The hourly rate for translation probably works out to something closer to $20 to $50, but can vary immensely from day to day, page to page, and text to text just like writing, which belongs to a different kind of time. Sometimes a passage can take hours to research and recreate in the language of arrival. Other times the flow feels sweet and easy, and whole pages pass in very little time.

Even though we do comparatively well in Canada, with the council’s standard rate allowing us to avoid the undercutting and outbidding that goes on in some other countries (Spain and France, for example), most literary translators I know have a second job which allows them to finance their “literary habit.” They are professors, commercial translators, editors, teachers. The ones who manage to support themselves translate at least five times as many books per year as I do, with much tighter deadlines. I myself have worked as a yoga teacher, a prep cook, a research assistant, and have taken on hundreds of shorter, non-literary contracts. I’ve been helped by grants and bursaries for writers and translators, and have also chosen to live inexpensively (when I translated my first book, I paid $380 per month in rent and didn’t own anything more costly than a nice bicycle). I’ve been able to luxuriate in translation the way I have, stretching it out in a way similar to writing, because I am not relying on literary translation to support myself.

I feel like the author of the new works—kind of. I feel like the words are mine but the rhythms are hers. Or, like it’s a kind of co-creation.

The challenges vary tremendously from book to book. With an author like Maylis de Kerangal, whose novels I have translated as Birth of a Bridge and Mend the Living, my biggest challenge was to avoid flattening her singular use of language. She draws upon antiquated, technical and slang vocabularies, and frequently invents new relationships between words (walkie-talkies are crocheted (crochetés) to ears, eyes screech (crissent) over someone). If there was a choice between an unusual word and a more commonplace one (gimcrackery versus trinket, for example), it was nearly always “truer” to the original to keep the more unusual one—the jolt of the unexpected is what makes her writing so compelling.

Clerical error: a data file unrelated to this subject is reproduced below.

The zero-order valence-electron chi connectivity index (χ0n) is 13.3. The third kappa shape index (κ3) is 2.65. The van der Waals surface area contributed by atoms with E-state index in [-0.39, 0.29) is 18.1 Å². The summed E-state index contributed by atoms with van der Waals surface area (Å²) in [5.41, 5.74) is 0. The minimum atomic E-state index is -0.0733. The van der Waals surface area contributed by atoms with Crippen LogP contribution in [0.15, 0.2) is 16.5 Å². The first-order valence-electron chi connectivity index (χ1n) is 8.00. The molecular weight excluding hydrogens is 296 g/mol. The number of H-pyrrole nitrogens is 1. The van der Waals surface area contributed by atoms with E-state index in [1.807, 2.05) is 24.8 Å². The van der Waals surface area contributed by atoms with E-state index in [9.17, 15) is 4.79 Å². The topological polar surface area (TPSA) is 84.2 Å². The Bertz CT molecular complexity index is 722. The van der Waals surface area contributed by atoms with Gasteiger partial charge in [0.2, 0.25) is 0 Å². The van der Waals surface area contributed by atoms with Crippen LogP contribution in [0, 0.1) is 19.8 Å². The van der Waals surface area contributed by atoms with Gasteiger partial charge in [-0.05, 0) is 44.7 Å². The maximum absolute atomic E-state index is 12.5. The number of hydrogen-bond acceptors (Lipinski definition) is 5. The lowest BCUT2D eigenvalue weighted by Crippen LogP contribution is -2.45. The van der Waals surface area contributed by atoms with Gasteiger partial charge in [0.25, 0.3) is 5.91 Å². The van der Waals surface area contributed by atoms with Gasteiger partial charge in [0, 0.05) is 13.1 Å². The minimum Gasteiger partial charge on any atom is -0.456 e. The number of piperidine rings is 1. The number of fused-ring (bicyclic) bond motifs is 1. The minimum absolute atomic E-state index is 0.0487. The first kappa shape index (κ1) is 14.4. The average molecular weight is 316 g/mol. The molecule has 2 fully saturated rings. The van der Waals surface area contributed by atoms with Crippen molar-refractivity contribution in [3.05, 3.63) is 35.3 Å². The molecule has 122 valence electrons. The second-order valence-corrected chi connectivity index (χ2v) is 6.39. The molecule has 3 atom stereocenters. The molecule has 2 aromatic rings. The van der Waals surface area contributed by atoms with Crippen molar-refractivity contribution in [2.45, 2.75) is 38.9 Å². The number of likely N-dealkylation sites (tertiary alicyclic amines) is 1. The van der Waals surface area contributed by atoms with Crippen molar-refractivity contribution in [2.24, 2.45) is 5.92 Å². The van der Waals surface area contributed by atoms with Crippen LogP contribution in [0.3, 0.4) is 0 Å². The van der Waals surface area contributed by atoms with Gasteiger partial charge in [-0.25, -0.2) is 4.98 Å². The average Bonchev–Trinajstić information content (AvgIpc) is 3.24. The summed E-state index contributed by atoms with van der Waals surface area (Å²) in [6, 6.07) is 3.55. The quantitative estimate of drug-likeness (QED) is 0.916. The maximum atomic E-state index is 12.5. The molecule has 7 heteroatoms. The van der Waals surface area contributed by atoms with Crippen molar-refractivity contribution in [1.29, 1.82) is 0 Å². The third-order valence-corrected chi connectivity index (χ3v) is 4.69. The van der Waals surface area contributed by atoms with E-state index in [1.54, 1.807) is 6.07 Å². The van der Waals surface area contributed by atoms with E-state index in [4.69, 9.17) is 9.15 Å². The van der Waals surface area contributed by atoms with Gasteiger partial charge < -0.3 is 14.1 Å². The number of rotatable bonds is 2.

One of the best things about being a literary translator is gaining glimpses into multiple realms. Through literary translation, I’ve learned about the following in the past eight years: manual upkeep of wooden boats, the habits of muskrats, heart transplants, goldfinch breeding, the components of concrete used in large-scale construction, deep-sea diving equipment, the morning rituals of sparrowhawks, and the music of 1970s band Super Mama Djombo—among other things. Most of my work is done at the computer, with a browser page open to at least six tabs, where I refer to online dictionaries (two French-to-English, one French-language, and one English-language), an online thesaurus, Wiktionnaire and Wikipédia. I save questions for the author until the end, confer with francophone friends when I need to, and consult experts in specific fields. For Mend the Living, which opens with a surfing scene and follows the sinuous path of a heart transplant, my editor and I spoke to a surfer, a nurse and the head of a surgical team. For The Greats, my latest novel in translation (by Sylvain Prudhomme), I corresponded with an army corporal for help with terminology around the war of independence in Guinea Bissau. Through translation I have also discovered what is by far, for me, the best use of social media. I’ve taken to crowdsourcing answers when I’m looking for help with an expression or terminology—I can, for example, do a Google image search for a term in French and post a photo to see what anglophone friends would call it (as was the case with “shower shoes” in a hospital scene in Mend the Living).